2021 update: Here are the Robey's Covid-19 health and safety policies.
Ultra-cool Mexico-based Grupo Habita is at it again — demonstrating its knack for repurposing old structures in clever and contemporary ways — this time at the center of Chicago's neighboring hotspots, Wicker Park and Bucktown. The Robey, housed inside the 1929 Northwest Tower office building, is a cleaned-up, industrial-cool 89-room hotel towering over central Chicago with thirteen floors of unobstructed views, hip hangouts, brass fixtures, and a 360-degree triangular rooftop pool. Art Deco meets modern decor, which brings life to the machine made industrial elements of the building, along with the buzzing warmth of the ever-present freelancers, staycationers, rooftop dwellers, out-of-office entrepreneurs, and nightcap enthusiasts (burning the midnight oil is encouraged by the hotel's late afternoon checkout.) Come see for yourself.
At a Glance
The Vibe: Industrial Americana.
Standout Detail: The building itself, housed in the 1929 Art Deco masterpiece, is the 203-feet tall Northwest Tower, one of the first skyscrapers to be built outside the downtown area.
This Place Is Perfect For: Couples who want a local experience and cool urban crash pad, groups of friends who don't mind the top bunk, and travelers who go the distance for a great rooftop view.
Rooms: Given the Northwest Tower's dramatic triangular footprint, each of the 69 tower rooms are saturated with natural light, particularly the corner suites with eight wrap-around windows overlooking the junction of Milwaukee, North, and Damen Avenues. The decor, designed by Belgium design duo Nicolas Schuybroek and Marc Merckx, is sleek and industrial, mixing light and dark patterns with mid-century furniture and custom terrazzo tile and Calcutta marble tabletops for work and dining. The Panorama Suite offers 180-degree views of the Chicago skyline and is equipped with its own living room and private bar.
For an even more warehouse feel, twenty uniquely configured lofts are housed in the century-old neighboring Annex Building, complete with polished concrete floors, spacious ten-foot ceilings, and exposed original ductwork. All suites are arranged with flexible bed configurations and bunk beds, individual storage space, extra seating, and a workspace desk or table. There are Le Labo bath products in each room, plus in-room snacks, water bottles, and two local beers refreshed daily.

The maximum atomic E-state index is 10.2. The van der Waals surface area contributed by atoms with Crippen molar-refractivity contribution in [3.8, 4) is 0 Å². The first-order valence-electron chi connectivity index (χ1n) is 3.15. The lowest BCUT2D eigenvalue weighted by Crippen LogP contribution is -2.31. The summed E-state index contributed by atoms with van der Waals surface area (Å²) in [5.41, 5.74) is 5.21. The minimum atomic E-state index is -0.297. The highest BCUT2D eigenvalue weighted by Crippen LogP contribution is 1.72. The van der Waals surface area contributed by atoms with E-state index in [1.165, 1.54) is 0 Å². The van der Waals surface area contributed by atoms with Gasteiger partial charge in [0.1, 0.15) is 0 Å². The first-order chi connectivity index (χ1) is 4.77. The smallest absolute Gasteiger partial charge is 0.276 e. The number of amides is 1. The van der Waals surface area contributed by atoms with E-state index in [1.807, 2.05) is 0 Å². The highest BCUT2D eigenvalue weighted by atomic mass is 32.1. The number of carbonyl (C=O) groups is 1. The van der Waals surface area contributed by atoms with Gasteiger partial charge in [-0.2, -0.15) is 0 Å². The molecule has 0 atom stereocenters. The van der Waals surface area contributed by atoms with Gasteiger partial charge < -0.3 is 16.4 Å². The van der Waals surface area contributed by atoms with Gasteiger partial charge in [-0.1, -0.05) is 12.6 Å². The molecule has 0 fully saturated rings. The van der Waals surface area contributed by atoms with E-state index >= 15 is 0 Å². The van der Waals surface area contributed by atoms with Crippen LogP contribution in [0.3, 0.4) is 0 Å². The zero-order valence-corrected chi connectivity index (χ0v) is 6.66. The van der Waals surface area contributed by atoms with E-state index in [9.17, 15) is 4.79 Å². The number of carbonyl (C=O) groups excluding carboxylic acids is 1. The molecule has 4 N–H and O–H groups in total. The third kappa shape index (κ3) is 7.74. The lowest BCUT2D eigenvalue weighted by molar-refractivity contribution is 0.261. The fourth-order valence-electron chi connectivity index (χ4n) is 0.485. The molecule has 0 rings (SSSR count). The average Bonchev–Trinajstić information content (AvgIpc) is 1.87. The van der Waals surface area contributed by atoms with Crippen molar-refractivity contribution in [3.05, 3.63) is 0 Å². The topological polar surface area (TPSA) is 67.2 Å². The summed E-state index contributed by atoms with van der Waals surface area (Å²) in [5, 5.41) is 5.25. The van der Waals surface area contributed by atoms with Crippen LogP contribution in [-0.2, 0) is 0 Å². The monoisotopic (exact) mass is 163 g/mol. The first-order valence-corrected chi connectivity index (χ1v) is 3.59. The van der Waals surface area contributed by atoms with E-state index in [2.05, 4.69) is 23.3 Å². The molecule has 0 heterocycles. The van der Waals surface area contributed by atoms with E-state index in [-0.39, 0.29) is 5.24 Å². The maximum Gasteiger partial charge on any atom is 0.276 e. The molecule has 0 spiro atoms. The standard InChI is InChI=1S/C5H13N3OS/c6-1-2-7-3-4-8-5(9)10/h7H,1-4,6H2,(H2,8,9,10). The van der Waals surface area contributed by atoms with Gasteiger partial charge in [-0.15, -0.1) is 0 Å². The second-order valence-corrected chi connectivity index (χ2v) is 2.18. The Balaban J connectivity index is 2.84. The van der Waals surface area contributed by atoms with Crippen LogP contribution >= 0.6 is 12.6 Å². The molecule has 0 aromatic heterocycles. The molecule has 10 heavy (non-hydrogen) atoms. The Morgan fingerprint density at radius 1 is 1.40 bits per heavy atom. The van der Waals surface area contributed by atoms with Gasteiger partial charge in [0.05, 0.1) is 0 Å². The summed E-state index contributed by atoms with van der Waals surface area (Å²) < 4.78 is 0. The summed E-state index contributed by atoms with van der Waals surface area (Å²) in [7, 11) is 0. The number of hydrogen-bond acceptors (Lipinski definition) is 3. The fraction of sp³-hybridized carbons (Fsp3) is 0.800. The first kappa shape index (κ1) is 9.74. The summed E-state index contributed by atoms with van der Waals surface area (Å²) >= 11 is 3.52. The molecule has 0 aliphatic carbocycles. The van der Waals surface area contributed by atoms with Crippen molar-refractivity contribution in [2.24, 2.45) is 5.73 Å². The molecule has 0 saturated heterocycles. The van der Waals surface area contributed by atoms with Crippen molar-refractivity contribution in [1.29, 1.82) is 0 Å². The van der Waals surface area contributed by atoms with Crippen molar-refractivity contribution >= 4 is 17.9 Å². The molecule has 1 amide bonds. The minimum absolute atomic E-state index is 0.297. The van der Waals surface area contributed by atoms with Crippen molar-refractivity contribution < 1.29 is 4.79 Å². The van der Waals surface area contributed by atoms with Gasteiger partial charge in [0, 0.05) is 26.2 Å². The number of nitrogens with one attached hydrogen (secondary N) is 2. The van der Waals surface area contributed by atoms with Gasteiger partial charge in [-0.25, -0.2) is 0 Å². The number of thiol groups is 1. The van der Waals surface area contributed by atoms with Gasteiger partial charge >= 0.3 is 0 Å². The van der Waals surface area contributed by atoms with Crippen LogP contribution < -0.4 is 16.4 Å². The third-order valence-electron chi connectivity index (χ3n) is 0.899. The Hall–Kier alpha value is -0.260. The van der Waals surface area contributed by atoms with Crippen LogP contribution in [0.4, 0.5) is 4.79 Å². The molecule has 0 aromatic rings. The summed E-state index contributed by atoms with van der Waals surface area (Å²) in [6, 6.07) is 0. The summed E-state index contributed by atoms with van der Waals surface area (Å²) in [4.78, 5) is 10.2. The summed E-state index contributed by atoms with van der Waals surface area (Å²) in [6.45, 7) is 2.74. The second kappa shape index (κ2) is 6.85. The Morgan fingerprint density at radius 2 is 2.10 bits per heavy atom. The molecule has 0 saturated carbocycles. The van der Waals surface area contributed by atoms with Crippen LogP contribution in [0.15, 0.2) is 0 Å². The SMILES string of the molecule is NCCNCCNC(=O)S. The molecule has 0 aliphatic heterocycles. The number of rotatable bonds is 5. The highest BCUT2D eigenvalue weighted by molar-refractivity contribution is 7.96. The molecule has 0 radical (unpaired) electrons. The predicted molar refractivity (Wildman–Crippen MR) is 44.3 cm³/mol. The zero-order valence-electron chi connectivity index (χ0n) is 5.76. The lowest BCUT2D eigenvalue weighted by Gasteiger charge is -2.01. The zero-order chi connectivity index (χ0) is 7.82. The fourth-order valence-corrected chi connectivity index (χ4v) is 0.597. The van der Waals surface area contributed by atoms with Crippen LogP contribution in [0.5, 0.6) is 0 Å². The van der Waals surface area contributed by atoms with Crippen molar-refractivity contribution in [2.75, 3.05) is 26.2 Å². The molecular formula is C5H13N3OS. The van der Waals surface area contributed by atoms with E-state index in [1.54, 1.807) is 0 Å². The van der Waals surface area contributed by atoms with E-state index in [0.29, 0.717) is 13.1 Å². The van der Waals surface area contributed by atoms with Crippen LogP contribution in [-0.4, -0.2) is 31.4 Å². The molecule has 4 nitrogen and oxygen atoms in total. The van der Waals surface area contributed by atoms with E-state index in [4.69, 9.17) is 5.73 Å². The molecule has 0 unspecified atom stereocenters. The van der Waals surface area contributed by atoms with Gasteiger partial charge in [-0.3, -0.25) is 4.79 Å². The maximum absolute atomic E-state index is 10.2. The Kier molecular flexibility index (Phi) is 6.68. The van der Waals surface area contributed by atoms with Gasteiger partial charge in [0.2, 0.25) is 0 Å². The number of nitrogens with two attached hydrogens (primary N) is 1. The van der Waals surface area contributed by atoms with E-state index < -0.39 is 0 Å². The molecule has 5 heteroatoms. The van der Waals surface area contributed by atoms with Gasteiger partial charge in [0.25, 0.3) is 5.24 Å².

On Site: No hip and cool hotel skimps on the hip and cool co-working space. Think: natural light, vintage artwork, all-day espresso, cocktails, and free WiFi. The Robey has a second floor lounge filled with eclectic Art-Deco furniture, window views to the bustling street action, and live music and vinyl DJs sets after work hours. The party makes its way up to the sixth floor Cabana Club with 180-degree views of the Chicago skyline and passing L train, and a fittingly triangular rooftop pool with chic French-striped cabanas and chaise. Hotel guests get early-morning access to the pool (starting at 9 a.m.) before the bar opens and the crowds arrive (open May through September). There's no on-site gym, but guests receive full access to the Bucktown Athletic Club next door to the hotel.
Food + Drink: Café Robey, the street-level bistro, serves French-American comfort food all day, with clever dishes like "breakfast salad." One flight up from the café you'll find The Lounge, where your late afternoon meeting can slip into pre-dinner drinks. Cabana Club on the sixth floor has 180-degree views of the city and a menu of cocktails by the carafe. If your night calls for a nightcap — as all good nights do — make your way to the tippity-top at the thirteenth-floor Up Room cocktail bar. Grab an Oaxacan On Broken Glass spicy mezcal cocktail and hang on the sexy low-leather seating or head to the terrace and view the twinkly skyline atop the tallest building for miles.
What to Do Nearby
The hotel borders two quintessential Chicago neighborhoods: Wicker Park, with its tree-lined streets, Insta-worthy Victorian homes, and immigrant community roots; and Bucktown, with its galleries, boutiques, and artist community feel. Both are firmly rooted in the 19th century's architecture and showcase a modern evolution with of-the-moment restaurants, such as The Bento Box, a Japanese hotspot with just a dozen seats and five courses that change daily, and Dove's Luncheonette, serving all-day Mexican fare with an old jukebox and diner seating. Check out The 606, the elevated track-turned-greenway pulsing with art installations and forward-thinking landscape design. Named after the first three digits in every Chicago zip code, it's the best way to stroll from East and West on the Northside.